LOCAL SCHOOLSMost area students returned to class before Labor Day this year. That's because most area school divisions receive waivers from the King's Dominion law, the tourism-industry-backed code that sets the date. Among local divisions, only Shenandoah County did not. School started on the following dates this academic year:
* Clarke County: Aug. 23
Labor Day was Sept. 5
By Zinie Chen Sampson, Associated Press
RICHMOND -- Gov. Bob McDonnell said Monday he will push for the repeal of a state law that requires school divisions to open after Labor Day, saying the longstanding measure is outdated at a time when schools should be maximizing instructional time to prepare students for college and the workplace.
McDonnell said at a news conference highlighting his legislative agenda for public education that 77 of Virginia's 132 school divisions already have received waivers from the state Department of Education. Taking the law off the books would allow each district to determine the length of its academic year, giving students a chance to benefit from increased classroom time.
The governor's announcement marks a reversal of his support of the measure, which he had previously supported on behalf of the state's tourism industry. He now says changing the law is in the best interest of Virginia's students. He also said that the exception has become the rule, and most of the districts seeking waivers are west of a "direct line down I-95."
Virginia education groups, including the Virginia Association of School Superintendents and the Virginia School Boards Association, applauded McDonnell's support of their longtime efforts to repeal the so-called Kings Dominion law, which took effect in 1986.
"This relic of the old economy is the definition of a burdensome, costly, outdated and unnecessary state mandate," VASB President Joan Wodiska said. "In fact, today, the state Labor Day law directly conflicts with Virginia's economic and educational goals."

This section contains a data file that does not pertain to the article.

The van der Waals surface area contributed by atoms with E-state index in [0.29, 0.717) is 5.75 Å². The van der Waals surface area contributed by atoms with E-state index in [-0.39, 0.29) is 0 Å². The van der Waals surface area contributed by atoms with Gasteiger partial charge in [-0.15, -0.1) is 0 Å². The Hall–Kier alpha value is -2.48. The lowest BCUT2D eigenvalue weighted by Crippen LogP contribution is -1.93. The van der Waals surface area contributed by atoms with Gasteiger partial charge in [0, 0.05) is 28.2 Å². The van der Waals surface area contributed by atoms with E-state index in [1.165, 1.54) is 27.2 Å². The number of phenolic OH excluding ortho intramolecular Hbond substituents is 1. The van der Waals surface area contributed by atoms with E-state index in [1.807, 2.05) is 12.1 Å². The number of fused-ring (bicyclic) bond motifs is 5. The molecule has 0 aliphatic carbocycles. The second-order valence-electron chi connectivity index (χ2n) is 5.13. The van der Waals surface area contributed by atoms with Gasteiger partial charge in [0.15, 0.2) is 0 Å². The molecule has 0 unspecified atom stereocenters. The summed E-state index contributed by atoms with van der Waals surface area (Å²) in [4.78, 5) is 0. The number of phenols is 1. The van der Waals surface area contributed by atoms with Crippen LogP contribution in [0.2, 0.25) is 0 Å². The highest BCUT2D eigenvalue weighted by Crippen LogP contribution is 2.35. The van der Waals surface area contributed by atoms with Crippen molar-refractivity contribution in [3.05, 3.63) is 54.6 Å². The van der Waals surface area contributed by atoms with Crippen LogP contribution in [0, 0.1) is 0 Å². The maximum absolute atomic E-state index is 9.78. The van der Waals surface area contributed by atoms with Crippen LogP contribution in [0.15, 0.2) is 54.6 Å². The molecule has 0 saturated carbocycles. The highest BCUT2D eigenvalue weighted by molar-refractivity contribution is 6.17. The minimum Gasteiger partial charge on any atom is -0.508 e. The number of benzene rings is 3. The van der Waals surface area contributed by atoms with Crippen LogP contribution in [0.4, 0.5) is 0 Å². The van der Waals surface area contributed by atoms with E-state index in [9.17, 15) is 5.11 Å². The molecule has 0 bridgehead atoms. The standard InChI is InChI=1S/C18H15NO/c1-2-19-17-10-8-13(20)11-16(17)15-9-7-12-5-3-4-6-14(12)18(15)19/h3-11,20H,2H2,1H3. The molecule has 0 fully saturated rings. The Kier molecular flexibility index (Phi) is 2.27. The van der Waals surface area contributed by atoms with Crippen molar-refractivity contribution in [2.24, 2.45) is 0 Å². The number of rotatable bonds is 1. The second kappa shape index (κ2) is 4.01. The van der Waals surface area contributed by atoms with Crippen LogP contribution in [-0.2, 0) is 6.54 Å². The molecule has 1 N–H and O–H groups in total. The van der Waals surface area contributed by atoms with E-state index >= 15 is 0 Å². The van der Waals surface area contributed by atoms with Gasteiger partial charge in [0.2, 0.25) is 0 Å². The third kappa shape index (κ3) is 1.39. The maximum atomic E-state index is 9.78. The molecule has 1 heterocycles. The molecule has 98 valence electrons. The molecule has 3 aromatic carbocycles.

McDonnell expects pushback from tourism-dependent businesses, including those in southeast Virginia that depend on late-summer traffic. But he stressed that he isn't backing off state support for expanding Virginia's tourism industry.
Other initiatives in McDonnell's K-12 education agenda include expanding charter and virtual schools; establishing dual-enrollment tracks for high school and community college; and offering tax credits to corporations that contribute to private-school scholarships for low-income students -- a measure that died last year.
He also said he wants the state to establish an annual contract and review process for public school teachers and principals, a change from the existing continuing-contract system. Doing so, he said, would help districts remove substandard teachers. He also wants to accelerate the timetable for the employee grievance process.
The changes would allow superintendents and school boards to manage their staff and "weed out those who aren't doing their jobs," he said.
"The Virginia Education Association is opposed to any attempts on the part of the governor or the General Assembly to change the continuing contract language for teachers," VEA President Kitty Boitnott said in an email. "We contend that if the current evaluation process were used appropriately, there would be no need for this change."
He also wants to reduce the number of high-school diploma categories from seven to three and increase some requirements for attaining them. To earn a standard diploma, for example, a student would have to pass a workplace readiness skills assessment or a similar test.
McDonnell said the state should revise its Standards of Quality to ensure school districts use funds for prevention, intervention and remediation to correct reading deficiencies in third- and fourth-graders, and require such interventions before a child is allowed to advance to the next grade. He also would like to see changes to the school-funding formula to have dollars follow the student to ensure that charter schools are funded.
He also outlined several items in his proposed biennial budget, which includes $438 million in additional funding for public education.
The package includes $1.8 million in the budget that begins July 1 for high school sophomores to take the PSAT, an early measure of college readiness, in an effort to boost enrollment in Advanced Placement classes as well as improve SAT scores. McDonnell also designated $600,000 for pay incentives for teachers of science, technology, education and math, with preference given to hard-to-staff schools or those in need of raising their academic achievement.
Zinie Chen Sampson can be reached at https://www.twitter.com/zinie